By Joseph Domelowicz Jr.
For the Transcript
For just the second time in the brief four-year history of Town Council form of government, there will be a three-way race for the top elected office in town, Council President.
In the first election of Town Councilors in 2005, Thomas Reilly emerged victorious from a field of three candidates including former Selectman Marty O’Brien and newcomer Barbara Survilas.
In 2007, Reilly ran for re-election against Brian Perrin.
This year, Worcester County Assistant District Attorney and newcomer to Winthrop politics Jeff Turco will face off against former Selectwoman Susan Bolster and Survilas.
A lot has happened in the first four years of the new form of government, including unprecedented cuts to local services, the passage of eight of ten override proposals last Spring, the refusal of the Council to extend the contract of the town’s first Town Manager, Rick White, and the selection of a new Town Manager this past summer.
With that said, the new Council President will enter office knowing that he or she will not have any influence on the choice for Town Manager and will be faced with the daunting task of trying to unite a Council that many believe is currently fractured.
The three candidates will participate in the only planned debate for next Thursday, October 8, from 7 to 9 p.m. at the WCAT studios on Winthrop Street. The debate will be televised on Channel 3 for all who wish to watch it, but there will be limited opportunity for spectators to view the debate in person.
The format for this year’s debate, as with other debates that have been run in the past will be for each candidate to take turns answering a list of ten questions that will posed by the sponsor’s panel.
Chamber President Paul Leavy will pose four of the questions, Transcript free-lance reporter and former editor Joseph Domelowicz Jr. will ask four questions and WCAT moderator and two-time former Selectman Ron Vecchia will ask two questions.
The candidates will each have an opportunity for an opening statement and closing remarks.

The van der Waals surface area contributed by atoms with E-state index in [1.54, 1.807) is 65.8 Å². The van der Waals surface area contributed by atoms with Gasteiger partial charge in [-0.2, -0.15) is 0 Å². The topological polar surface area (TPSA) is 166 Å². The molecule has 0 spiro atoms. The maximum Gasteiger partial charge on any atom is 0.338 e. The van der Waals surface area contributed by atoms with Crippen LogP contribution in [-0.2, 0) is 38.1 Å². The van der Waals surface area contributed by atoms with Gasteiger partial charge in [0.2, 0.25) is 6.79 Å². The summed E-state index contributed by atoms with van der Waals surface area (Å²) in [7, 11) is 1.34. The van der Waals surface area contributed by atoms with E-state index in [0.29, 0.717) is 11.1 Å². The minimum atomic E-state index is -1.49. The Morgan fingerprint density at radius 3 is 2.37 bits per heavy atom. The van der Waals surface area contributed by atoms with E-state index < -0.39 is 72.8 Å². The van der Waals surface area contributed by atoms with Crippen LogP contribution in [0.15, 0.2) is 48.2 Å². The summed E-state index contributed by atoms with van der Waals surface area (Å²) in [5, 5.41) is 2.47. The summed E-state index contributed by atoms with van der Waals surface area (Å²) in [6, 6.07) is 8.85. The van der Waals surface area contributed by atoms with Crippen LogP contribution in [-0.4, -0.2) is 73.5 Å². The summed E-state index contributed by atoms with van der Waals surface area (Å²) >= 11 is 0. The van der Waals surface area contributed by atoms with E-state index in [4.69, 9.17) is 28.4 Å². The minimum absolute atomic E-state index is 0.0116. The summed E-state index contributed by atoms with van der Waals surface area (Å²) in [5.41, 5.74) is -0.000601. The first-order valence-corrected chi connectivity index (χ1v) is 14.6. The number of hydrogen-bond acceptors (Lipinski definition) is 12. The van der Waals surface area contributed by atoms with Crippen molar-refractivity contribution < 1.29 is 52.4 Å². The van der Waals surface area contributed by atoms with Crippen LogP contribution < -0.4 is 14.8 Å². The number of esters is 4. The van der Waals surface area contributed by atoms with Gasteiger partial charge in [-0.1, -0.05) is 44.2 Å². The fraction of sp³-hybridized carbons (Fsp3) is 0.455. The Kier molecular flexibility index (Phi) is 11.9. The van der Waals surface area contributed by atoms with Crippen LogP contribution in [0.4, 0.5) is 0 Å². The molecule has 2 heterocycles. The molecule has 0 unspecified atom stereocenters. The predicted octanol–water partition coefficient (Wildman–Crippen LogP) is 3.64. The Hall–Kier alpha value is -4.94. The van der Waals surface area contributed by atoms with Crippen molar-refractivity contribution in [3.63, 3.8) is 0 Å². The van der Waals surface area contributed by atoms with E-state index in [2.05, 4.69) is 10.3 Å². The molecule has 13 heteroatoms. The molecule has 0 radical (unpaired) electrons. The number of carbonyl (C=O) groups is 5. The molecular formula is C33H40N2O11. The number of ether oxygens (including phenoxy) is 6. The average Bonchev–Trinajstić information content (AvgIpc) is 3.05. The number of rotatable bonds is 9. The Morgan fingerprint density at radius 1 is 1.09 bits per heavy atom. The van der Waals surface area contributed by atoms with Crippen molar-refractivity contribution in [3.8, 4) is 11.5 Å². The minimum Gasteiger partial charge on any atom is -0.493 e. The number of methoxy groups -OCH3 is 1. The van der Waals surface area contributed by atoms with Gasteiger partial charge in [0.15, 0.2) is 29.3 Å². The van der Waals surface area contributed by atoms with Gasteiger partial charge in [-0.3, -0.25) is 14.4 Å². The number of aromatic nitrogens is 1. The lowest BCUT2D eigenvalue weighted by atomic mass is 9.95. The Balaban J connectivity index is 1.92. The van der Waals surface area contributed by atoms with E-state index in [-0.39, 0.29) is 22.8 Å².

Turco, who will be debating publicly for the first time, said that he decided to enter that race because he feels the town needs new leadership and that his combination of experience and skills can be of help.
“I studied history in college and I believe in the words of Theodore Roosevelt, who said that you choose to be a critic and sit on the sidelines or you can get into the arena,” said Turco. “I am choosing to get into the arena.”
“My approach to the debate will be to go in and answer the questions,” said Turco. “I plan to be prepared and I will answer the questions frankly, in a thoughtful, concise and honest manner. I hope to show the people of Winthrop what I am made of, and at the risk of sounding arrogant, why I am the best candidate in the race.”
Barbara Survilas said that, just like four years ago when she ran against Reilly, she decided to get into the race because, “I don’t like the direction the town is going in.”
“I thought I could bring the talents I have to the town and do it full-time, because I am retired now,” said Survilas. “I’m a think outside of the box kind of gal and I think that’s what the town could use right now. We have big city problems and a small town footprint.”
Survilas said that her goal in the debate is to go in as prepared as possible to answer the questions that might be posed to her, but she doesn’t expect perfection from herself or her opponents.
“I’ve been out on the campaign trail and I’ve been asking everyone I speak with what are the issues that are important to them and I hope that those are the areas that are covered in the questions,” said Survilas. “But nobody has all of the answers, so I’ll just try to be prepared and do the best I can.”
Bolster, who only served two years in office as a Selectwoman, because the change in government cut short her first term, said that she has decided to re-enter political life, “because I really want to be in that office to try and make the best decisions on behalf of the Town.”
She added that she expects her experience at Town Hall, albeit in a different capacity, will be her biggest strength in the campaign for Council President.
“I understand, from having been there, that things have to go through the pace they have to go through,” said Bolster. “But, there are also things that need to be fixed immediately, such as the funding formula for the Northeast Vocational School, and those things need leadership to make sure they are addressed.”